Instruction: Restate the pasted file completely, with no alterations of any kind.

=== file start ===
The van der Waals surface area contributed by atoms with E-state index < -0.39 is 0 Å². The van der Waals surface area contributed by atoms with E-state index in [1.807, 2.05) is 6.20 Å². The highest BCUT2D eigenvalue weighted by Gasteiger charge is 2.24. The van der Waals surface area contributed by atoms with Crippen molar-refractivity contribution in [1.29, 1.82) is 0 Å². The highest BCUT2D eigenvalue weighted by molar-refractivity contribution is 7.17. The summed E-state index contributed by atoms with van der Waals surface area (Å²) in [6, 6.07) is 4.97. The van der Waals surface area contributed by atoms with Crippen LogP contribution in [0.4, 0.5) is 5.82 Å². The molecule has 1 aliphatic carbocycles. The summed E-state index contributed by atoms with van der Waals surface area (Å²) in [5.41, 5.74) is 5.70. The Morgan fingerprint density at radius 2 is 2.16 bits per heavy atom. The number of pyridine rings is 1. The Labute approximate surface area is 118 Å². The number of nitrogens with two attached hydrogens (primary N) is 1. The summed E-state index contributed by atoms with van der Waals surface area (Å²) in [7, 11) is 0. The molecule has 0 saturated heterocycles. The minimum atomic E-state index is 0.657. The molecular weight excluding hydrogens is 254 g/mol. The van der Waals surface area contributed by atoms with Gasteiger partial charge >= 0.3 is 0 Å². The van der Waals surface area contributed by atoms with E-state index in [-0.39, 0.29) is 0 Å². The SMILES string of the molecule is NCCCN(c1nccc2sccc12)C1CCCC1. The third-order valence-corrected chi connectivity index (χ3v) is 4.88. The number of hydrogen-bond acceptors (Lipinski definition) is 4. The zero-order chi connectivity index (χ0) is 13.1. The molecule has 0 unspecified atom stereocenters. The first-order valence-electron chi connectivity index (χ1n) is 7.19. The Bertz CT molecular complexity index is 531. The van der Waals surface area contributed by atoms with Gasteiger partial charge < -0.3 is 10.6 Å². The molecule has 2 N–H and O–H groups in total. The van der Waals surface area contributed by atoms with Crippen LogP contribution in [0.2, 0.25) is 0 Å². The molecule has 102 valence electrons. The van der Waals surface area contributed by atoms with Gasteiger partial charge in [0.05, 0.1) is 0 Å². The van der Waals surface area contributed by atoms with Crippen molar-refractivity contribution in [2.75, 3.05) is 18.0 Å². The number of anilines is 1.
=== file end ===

The van der Waals surface area contributed by atoms with E-state index < -0.39 is 0 Å². The van der Waals surface area contributed by atoms with E-state index in [1.807, 2.05) is 6.20 Å². The highest BCUT2D eigenvalue weighted by Gasteiger charge is 2.24. The van der Waals surface area contributed by atoms with Crippen molar-refractivity contribution in [1.29, 1.82) is 0 Å². The highest BCUT2D eigenvalue weighted by molar-refractivity contribution is 7.17. The summed E-state index contributed by atoms with van der Waals surface area (Å²) in [6, 6.07) is 4.97. The van der Waals surface area contributed by atoms with Crippen LogP contribution in [0.4, 0.5) is 5.82 Å². The molecule has 1 aliphatic carbocycles. The summed E-state index contributed by atoms with van der Waals surface area (Å²) in [5.41, 5.74) is 5.70. The Morgan fingerprint density at radius 2 is 2.16 bits per heavy atom. The number of pyridine rings is 1. The Labute approximate surface area is 118 Å². The number of nitrogens with two attached hydrogens (primary N) is 1. The summed E-state index contributed by atoms with van der Waals surface area (Å²) in [7, 11) is 0. The molecule has 0 saturated heterocycles. The minimum atomic E-state index is 0.657. The molecular weight excluding hydrogens is 254 g/mol. The van der Waals surface area contributed by atoms with Gasteiger partial charge >= 0.3 is 0 Å². The van der Waals surface area contributed by atoms with E-state index in [-0.39, 0.29) is 0 Å². The SMILES string of the molecule is NCCCN(c1nccc2sccc12)C1CCCC1. The third-order valence-corrected chi connectivity index (χ3v) is 4.88. The number of hydrogen-bond acceptors (Lipinski definition) is 4. The zero-order chi connectivity index (χ0) is 13.1. The molecule has 0 unspecified atom stereocenters. The first-order valence-electron chi connectivity index (χ1n) is 7.19. The Bertz CT molecular complexity index is 531. The van der Waals surface area contributed by atoms with Gasteiger partial charge < -0.3 is 10.6 Å². The molecule has 2 N–H and O–H groups in total. The van der Waals surface area contributed by atoms with Crippen LogP contribution in [0.2, 0.25) is 0 Å². The molecule has 102 valence electrons. The van der Waals surface area contributed by atoms with Gasteiger partial charge in [0.05, 0.1) is 0 Å². The van der Waals surface area contributed by atoms with Crippen molar-refractivity contribution in [2.75, 3.05) is 18.0 Å². The number of anilines is 1.